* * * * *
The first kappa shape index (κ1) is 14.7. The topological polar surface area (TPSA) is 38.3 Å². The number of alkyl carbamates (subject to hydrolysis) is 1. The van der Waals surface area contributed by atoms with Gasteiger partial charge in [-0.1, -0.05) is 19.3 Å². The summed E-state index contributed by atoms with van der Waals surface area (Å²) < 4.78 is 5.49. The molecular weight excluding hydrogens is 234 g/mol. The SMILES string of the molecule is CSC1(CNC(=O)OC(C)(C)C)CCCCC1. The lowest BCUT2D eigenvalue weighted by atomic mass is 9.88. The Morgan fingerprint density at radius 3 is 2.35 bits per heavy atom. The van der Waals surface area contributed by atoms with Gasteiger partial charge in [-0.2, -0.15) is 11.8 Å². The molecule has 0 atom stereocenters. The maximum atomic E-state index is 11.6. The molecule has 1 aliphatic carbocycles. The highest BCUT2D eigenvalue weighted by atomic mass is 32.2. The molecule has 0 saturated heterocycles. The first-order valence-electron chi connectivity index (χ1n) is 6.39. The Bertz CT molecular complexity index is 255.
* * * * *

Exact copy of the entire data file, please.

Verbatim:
The first kappa shape index (κ1) is 14.7. The topological polar surface area (TPSA) is 38.3 Å². The number of alkyl carbamates (subject to hydrolysis) is 1. The van der Waals surface area contributed by atoms with Gasteiger partial charge in [-0.1, -0.05) is 19.3 Å². The summed E-state index contributed by atoms with van der Waals surface area (Å²) < 4.78 is 5.49. The molecular weight excluding hydrogens is 234 g/mol. The SMILES string of the molecule is CSC1(CNC(=O)OC(C)(C)C)CCCCC1. The lowest BCUT2D eigenvalue weighted by atomic mass is 9.88. The Morgan fingerprint density at radius 3 is 2.35 bits per heavy atom. The van der Waals surface area contributed by atoms with Gasteiger partial charge in [-0.2, -0.15) is 11.8 Å². The molecule has 0 atom stereocenters. The maximum atomic E-state index is 11.6. The molecule has 1 aliphatic carbocycles. The highest BCUT2D eigenvalue weighted by atomic mass is 32.2. The molecule has 0 saturated heterocycles. The first-order valence-electron chi connectivity index (χ1n) is 6.39. The Bertz CT molecular complexity index is 255.